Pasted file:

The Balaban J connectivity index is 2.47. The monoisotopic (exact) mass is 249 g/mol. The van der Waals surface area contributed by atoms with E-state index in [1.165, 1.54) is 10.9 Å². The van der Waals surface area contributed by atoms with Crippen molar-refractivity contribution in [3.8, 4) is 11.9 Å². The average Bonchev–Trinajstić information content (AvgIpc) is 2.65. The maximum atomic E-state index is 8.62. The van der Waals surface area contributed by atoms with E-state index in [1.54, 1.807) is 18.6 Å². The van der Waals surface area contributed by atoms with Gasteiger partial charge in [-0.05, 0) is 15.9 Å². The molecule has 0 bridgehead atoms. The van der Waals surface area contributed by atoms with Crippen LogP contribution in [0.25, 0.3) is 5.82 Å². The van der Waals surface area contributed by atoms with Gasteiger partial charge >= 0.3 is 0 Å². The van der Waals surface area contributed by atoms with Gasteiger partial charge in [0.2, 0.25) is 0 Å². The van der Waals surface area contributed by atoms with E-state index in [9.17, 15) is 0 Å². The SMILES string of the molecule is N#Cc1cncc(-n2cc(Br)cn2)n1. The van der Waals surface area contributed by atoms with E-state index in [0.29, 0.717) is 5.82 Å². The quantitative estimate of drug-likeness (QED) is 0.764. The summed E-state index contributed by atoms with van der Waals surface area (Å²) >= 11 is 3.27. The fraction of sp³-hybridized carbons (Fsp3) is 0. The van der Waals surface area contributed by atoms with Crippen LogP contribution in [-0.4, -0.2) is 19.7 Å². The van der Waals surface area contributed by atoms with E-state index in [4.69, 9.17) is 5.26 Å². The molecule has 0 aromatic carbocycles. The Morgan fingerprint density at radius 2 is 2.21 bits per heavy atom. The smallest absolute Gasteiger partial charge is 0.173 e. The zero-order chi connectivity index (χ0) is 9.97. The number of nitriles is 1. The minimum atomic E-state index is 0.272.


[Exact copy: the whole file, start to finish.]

The Balaban J connectivity index is 2.47. The monoisotopic (exact) mass is 249 g/mol. The van der Waals surface area contributed by atoms with E-state index in [1.165, 1.54) is 10.9 Å². The van der Waals surface area contributed by atoms with Crippen molar-refractivity contribution in [3.8, 4) is 11.9 Å². The average Bonchev–Trinajstić information content (AvgIpc) is 2.65. The maximum atomic E-state index is 8.62. The van der Waals surface area contributed by atoms with E-state index in [1.54, 1.807) is 18.6 Å². The van der Waals surface area contributed by atoms with Gasteiger partial charge in [-0.05, 0) is 15.9 Å². The molecule has 0 bridgehead atoms. The van der Waals surface area contributed by atoms with Crippen LogP contribution in [0.25, 0.3) is 5.82 Å². The van der Waals surface area contributed by atoms with Gasteiger partial charge >= 0.3 is 0 Å². The van der Waals surface area contributed by atoms with Gasteiger partial charge in [0.2, 0.25) is 0 Å². The van der Waals surface area contributed by atoms with E-state index in [9.17, 15) is 0 Å². The SMILES string of the molecule is N#Cc1cncc(-n2cc(Br)cn2)n1. The van der Waals surface area contributed by atoms with E-state index in [0.29, 0.717) is 5.82 Å². The quantitative estimate of drug-likeness (QED) is 0.764. The summed E-state index contributed by atoms with van der Waals surface area (Å²) >= 11 is 3.27. The fraction of sp³-hybridized carbons (Fsp3) is 0. The van der Waals surface area contributed by atoms with Crippen LogP contribution in [-0.4, -0.2) is 19.7 Å². The van der Waals surface area contributed by atoms with E-state index in [4.69, 9.17) is 5.26 Å². The molecule has 0 aromatic carbocycles. The Morgan fingerprint density at radius 2 is 2.21 bits per heavy atom. The smallest absolute Gasteiger partial charge is 0.173 e. The zero-order chi connectivity index (χ0) is 9.97. The number of nitriles is 1. The minimum atomic E-state index is 0.272.